Robert St. Martin Westley

LOCHEF Professor of Legal Ethics & Professional Responsibility

Office Address
Weinmann Hall, Room 259-G
westley_cv_2019.pdf (198.18 KB)

Education & Affiliations

BA, with honors distinction, 1984, Northwestern University
JD, 1992, University of California at Berkeley
MA, 1986, MPhil, 1987, PhD, 1993, Yale University


Professor Westley joined the Tulane faculty in 1995 after completing his PhD in philosophy. His dissertation topic was "Fourteenth Amendment Jurisprudence: Race and the Rights of Groups."  While at Yale, Professor Westley was a recipient of a Mellon Foundation Fellowship in the Humanities.  After receiving his PhD, he served as President's Postdoctoral Fellow at the University of California, San Diego.  His research and teaching interests are in the fields of critical race theory, constitutional law, philosophy of law, and the legal profession.  In 1997, he chaired the Ninth Annual Critical Race Theory Workshop, a working meeting of young legal scholars addressing issues concerning communities of color; the workshop was held at Tulane.  He is a former member of the Board of Governors of the Society of American Law Teachers.


Selected Publications

Restitution Claims for Wrongful Enslavement and the Doctrine of the Master’s Good Faith, in The Social and Legal Construction of Whiteness: An Interdisciplinary Analysis (University of Mississippi Press, 2016).

Restitution Claims for Wrongful Enslavement and the Doctrine of the Master’s Good Faith, 3 Br. J. Am. Leg. Studies, (2014)

Constitutional Formalism Denies Aid to Legal Immigrants, JURIST - Forum, March 17, 2012, Can Affirmative Action and Reparations Co-Exist? Univ. of Miami Black L. Rev. (2009).

Sexual Orientation, 4 Encyclopedia of the Supreme Court of the United States 389 (2008).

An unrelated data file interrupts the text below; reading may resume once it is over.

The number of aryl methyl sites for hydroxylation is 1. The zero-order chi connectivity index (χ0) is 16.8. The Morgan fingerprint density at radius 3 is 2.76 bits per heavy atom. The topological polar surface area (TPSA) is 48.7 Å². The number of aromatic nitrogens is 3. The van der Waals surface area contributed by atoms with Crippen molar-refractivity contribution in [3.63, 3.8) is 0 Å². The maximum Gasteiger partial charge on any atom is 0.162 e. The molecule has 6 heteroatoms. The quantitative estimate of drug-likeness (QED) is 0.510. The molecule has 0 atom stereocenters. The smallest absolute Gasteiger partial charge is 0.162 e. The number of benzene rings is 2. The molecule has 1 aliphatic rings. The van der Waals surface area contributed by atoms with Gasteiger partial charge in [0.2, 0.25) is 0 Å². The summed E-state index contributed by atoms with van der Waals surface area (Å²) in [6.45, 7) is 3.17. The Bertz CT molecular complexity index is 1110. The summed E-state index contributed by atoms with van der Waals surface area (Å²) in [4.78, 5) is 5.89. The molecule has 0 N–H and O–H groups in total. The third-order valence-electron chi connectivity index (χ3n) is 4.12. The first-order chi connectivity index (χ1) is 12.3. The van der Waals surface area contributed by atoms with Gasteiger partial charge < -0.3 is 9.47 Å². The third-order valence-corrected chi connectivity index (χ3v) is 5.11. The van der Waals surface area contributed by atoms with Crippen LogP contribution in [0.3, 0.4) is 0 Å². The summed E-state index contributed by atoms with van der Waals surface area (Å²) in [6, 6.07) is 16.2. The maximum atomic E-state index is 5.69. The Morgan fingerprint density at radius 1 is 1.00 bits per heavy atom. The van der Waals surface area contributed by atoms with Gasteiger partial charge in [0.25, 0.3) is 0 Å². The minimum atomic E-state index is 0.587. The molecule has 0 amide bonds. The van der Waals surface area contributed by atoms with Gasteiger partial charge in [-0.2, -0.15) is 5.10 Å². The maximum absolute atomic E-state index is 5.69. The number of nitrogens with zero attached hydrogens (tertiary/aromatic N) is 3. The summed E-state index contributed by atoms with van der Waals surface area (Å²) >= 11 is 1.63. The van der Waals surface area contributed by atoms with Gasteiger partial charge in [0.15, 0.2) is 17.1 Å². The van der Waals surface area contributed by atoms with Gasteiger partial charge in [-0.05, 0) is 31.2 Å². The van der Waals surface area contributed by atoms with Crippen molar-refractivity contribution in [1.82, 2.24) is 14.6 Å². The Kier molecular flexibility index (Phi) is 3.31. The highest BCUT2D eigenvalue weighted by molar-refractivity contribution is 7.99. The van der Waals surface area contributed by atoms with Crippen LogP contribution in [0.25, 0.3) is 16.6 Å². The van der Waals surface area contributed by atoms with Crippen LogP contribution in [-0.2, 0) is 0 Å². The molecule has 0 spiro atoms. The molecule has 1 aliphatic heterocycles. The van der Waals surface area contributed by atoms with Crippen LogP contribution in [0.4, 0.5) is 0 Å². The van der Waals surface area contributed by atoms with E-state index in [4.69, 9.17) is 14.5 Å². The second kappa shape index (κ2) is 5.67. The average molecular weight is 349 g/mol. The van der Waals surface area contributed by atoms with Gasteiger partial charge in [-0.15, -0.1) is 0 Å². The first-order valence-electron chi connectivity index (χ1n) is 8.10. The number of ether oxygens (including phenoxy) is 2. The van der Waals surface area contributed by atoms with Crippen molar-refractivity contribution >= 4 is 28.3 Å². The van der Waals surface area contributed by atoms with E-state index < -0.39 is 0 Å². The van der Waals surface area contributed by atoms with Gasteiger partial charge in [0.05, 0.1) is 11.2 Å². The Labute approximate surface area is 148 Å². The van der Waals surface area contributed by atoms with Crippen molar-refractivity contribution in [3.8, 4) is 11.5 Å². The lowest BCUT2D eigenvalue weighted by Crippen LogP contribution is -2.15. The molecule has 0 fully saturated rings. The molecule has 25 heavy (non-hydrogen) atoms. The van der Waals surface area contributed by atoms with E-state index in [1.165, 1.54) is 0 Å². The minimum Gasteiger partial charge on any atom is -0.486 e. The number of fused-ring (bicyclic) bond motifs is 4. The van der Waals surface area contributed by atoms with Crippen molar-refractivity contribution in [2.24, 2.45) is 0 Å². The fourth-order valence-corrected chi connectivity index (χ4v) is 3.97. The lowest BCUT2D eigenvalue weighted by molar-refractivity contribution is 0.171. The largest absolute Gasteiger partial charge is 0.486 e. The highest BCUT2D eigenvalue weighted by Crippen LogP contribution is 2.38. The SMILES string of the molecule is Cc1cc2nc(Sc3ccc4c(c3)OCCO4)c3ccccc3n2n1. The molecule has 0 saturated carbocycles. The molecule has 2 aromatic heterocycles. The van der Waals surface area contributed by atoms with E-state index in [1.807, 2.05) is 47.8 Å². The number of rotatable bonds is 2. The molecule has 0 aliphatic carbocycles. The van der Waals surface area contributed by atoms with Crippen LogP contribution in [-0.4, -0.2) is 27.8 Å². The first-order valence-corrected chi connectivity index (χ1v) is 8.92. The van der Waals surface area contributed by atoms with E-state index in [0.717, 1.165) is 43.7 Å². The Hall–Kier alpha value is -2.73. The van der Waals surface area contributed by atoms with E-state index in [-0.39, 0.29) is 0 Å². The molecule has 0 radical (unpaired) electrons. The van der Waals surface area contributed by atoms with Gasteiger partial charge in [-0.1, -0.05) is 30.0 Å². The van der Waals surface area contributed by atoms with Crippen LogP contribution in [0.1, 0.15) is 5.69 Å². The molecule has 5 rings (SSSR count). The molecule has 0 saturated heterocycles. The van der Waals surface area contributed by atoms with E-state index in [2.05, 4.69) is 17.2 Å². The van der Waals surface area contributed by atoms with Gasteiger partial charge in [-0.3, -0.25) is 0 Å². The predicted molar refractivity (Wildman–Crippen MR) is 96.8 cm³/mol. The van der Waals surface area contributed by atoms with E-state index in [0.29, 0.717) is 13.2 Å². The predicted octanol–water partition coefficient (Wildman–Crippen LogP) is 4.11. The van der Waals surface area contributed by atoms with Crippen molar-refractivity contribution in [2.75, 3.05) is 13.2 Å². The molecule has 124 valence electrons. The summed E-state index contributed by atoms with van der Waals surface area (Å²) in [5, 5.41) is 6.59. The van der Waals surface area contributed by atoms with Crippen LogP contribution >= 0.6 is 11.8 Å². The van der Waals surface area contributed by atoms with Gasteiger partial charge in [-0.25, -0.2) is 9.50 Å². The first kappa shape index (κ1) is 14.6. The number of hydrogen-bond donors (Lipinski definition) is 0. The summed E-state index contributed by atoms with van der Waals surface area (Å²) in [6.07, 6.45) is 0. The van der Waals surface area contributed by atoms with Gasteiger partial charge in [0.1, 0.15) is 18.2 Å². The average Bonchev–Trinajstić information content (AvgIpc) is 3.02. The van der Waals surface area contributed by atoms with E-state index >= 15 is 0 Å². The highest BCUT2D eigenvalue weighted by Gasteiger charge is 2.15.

What Would Make Atticus Finch Flinch? 1 FAMU L. Rev. 91 (2006).

The Accursed Share: Genealogy, Temporality, and the Problem of Value in Black Reparations Discourse, 92 Representations 81 (Fall 2005).

Foreword: Bridging the Public/Private Law Divide in African-American Reparations Discourse, 55 Rutgers L. Rev. 2 (Winter 2003).

Reparations and Symbiosis: Reclaiming the Remedial Focus, 71 UMKC L. Rev. 419 (Winter 2002).

Critical Race Coalitions: Key Movements that Performed the Theory, 33 UC Davis L. Rev. 1377 (2000) (co-authored with Sumi Cho).

First-Time Encounters: “Passing” Revisited and Demystification as a Critical Practice, 18 Yale Journal of Law and Social Policy 297 (2000).

LatCrit Theory and the Problematics of Internal/External Oppression: A Comparison of Forms of Oppression and InterGroup/IntraGroup Solidarity, 53 Univ. of Miami L. Rev. 761 (July 1999).

Many Billions Gone: Is it Time to Reconsider The Case for Black Reparations, XL Boston College Law Review 429 (1998).

Historicizing Critical Race Theory’s Cutting Edge: Key Movements that Performed the Theory in CRITICAL RACE THEORY: HISTORIES, CROSSROADS, DIRECTIONS, Temple University Press (2000).

Introduction to Panel Two: Races, Nationalities, Ethnicities: Mapping LatCrit (Dis)Continuities, 2 Harvard Latino Law Review 243 (1997).

White Normativity and the Racial Rhetoric of Equal Protection, in EXISTENCE IN BLACK: AN ANTHOLOGY OF BLACK EXISTENTIAL PHILOSOPHY edited by Lewis R. Gordon (New York and London: Routledge, 1996).